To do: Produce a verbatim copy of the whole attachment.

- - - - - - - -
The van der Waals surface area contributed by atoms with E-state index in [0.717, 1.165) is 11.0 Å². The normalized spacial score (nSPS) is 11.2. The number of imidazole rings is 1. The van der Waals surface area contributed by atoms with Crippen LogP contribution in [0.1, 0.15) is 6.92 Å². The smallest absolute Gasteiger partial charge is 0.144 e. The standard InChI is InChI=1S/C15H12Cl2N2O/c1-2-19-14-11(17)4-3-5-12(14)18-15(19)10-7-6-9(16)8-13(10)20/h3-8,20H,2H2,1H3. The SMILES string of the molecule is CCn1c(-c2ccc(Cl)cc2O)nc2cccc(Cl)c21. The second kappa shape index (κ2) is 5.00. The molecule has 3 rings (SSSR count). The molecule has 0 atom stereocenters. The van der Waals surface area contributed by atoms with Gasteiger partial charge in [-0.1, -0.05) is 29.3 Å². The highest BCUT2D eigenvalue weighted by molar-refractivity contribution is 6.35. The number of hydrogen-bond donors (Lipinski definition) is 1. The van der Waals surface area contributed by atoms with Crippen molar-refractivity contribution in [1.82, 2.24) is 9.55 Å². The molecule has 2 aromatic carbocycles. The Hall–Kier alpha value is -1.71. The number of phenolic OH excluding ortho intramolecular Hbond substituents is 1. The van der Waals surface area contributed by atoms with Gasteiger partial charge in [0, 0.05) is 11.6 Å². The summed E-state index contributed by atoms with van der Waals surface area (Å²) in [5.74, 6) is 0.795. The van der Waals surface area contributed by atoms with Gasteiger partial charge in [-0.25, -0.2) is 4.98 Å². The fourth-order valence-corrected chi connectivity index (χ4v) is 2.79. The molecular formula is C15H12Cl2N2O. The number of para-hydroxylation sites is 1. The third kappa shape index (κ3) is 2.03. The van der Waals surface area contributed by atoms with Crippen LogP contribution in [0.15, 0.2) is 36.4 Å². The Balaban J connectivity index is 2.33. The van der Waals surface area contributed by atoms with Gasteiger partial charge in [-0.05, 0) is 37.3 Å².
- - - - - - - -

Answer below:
The van der Waals surface area contributed by atoms with E-state index in [0.717, 1.165) is 11.0 Å². The normalized spacial score (nSPS) is 11.2. The number of imidazole rings is 1. The van der Waals surface area contributed by atoms with Crippen LogP contribution in [0.1, 0.15) is 6.92 Å². The smallest absolute Gasteiger partial charge is 0.144 e. The standard InChI is InChI=1S/C15H12Cl2N2O/c1-2-19-14-11(17)4-3-5-12(14)18-15(19)10-7-6-9(16)8-13(10)20/h3-8,20H,2H2,1H3. The SMILES string of the molecule is CCn1c(-c2ccc(Cl)cc2O)nc2cccc(Cl)c21. The second kappa shape index (κ2) is 5.00. The molecule has 3 rings (SSSR count). The molecule has 0 atom stereocenters. The van der Waals surface area contributed by atoms with Gasteiger partial charge in [-0.1, -0.05) is 29.3 Å². The highest BCUT2D eigenvalue weighted by molar-refractivity contribution is 6.35. The number of hydrogen-bond donors (Lipinski definition) is 1. The van der Waals surface area contributed by atoms with Crippen molar-refractivity contribution in [1.82, 2.24) is 9.55 Å². The molecule has 2 aromatic carbocycles. The Hall–Kier alpha value is -1.71. The number of phenolic OH excluding ortho intramolecular Hbond substituents is 1. The van der Waals surface area contributed by atoms with Gasteiger partial charge in [0, 0.05) is 11.6 Å². The summed E-state index contributed by atoms with van der Waals surface area (Å²) in [5.74, 6) is 0.795. The van der Waals surface area contributed by atoms with Gasteiger partial charge in [-0.25, -0.2) is 4.98 Å². The fourth-order valence-corrected chi connectivity index (χ4v) is 2.79. The molecular formula is C15H12Cl2N2O. The number of para-hydroxylation sites is 1. The third kappa shape index (κ3) is 2.03. The van der Waals surface area contributed by atoms with Crippen LogP contribution in [0.15, 0.2) is 36.4 Å². The Balaban J connectivity index is 2.33. The van der Waals surface area contributed by atoms with Gasteiger partial charge in [-0.05, 0) is 37.3 Å².